A scientific ghost town in the heart of south-eastern New Mexico oil and gas country will hum with the latest next-generation technology - but no people.
A billion-dollar city without residents will be developed in Lea County near Hobbs, to help researchers test everything from intelligent traffic systems and next-generation wireless networks to automated washing machines and self-flushing toilets.
Hobbs mayor Sam Cobb said the unique research facility that looks like an empty city would be a key for diversifying the economy of the nearby community, which after the oil bust of the 1980s saw bumper stickers asking the last person to leave to turn out the lights.
"It brings so many great opportunities and puts us on a world stage," Mr Cobb said.
Pegasus Holdings and its New Mexico subsidiary, CITE Development, said Hobbs and Lea County beat Las Cruces for the Centre for Innovation, Technology and Testing.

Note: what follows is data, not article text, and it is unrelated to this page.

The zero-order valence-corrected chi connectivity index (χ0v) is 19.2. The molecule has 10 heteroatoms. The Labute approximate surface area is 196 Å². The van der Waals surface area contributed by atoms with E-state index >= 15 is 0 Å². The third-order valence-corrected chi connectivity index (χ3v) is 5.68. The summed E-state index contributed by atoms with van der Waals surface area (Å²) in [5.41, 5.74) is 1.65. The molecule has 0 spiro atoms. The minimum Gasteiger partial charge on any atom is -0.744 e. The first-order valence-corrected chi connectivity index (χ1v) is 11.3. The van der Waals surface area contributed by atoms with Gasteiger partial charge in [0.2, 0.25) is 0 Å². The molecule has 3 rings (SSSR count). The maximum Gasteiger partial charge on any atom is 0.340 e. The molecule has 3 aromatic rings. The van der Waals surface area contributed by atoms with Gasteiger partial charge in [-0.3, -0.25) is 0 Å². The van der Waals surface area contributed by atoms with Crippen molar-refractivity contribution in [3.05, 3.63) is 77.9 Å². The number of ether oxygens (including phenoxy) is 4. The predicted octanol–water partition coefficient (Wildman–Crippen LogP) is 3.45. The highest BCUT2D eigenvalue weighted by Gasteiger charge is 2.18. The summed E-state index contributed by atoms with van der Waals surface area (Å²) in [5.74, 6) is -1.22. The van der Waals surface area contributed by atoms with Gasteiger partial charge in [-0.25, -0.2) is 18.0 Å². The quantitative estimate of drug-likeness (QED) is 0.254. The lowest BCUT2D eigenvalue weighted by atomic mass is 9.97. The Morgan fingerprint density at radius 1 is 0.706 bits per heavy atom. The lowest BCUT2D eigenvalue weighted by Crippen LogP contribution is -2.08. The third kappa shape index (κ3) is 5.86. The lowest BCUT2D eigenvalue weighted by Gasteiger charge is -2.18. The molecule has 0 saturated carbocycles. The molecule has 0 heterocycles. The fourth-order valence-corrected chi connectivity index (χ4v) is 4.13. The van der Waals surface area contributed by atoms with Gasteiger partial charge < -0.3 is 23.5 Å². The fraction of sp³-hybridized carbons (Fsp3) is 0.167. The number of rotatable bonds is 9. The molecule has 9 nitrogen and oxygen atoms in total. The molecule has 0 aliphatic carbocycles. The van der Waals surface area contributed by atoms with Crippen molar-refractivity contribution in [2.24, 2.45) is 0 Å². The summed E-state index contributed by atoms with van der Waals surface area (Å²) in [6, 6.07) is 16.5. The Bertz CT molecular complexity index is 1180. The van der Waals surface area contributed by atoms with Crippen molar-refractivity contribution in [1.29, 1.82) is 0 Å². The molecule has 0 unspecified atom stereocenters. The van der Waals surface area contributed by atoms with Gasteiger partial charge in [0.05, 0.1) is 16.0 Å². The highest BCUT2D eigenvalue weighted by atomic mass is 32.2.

The CITE project is being billed as a first-of-its kind smart city, or ghost town of sorts, that will be developed on about 15 square miles west of Hobbs.
Bob Brumley, senior managing director of Pegasus Holdings, said the town would be modelled after the real city of Rock Hill, South Carolina, complete with highways, houses and commercial buildings, old and new. No-one will live there, although they could as houses will include all the necessities, like appliances and plumbing.
The point of the town is to enable researchers to test new technologies on existing infrastructure without interfering in everyday life. While some researchers will be testing smart technologies on old grids, others might be using the streets to test self-driving cars.
"The only thing we won't be doing is destructive testing, blowing things up - I hope," said Mr Brumley.
The project is expected to create 350 permanent jobs and about 3,500 indirect jobs in its design, development, construction and operational phases.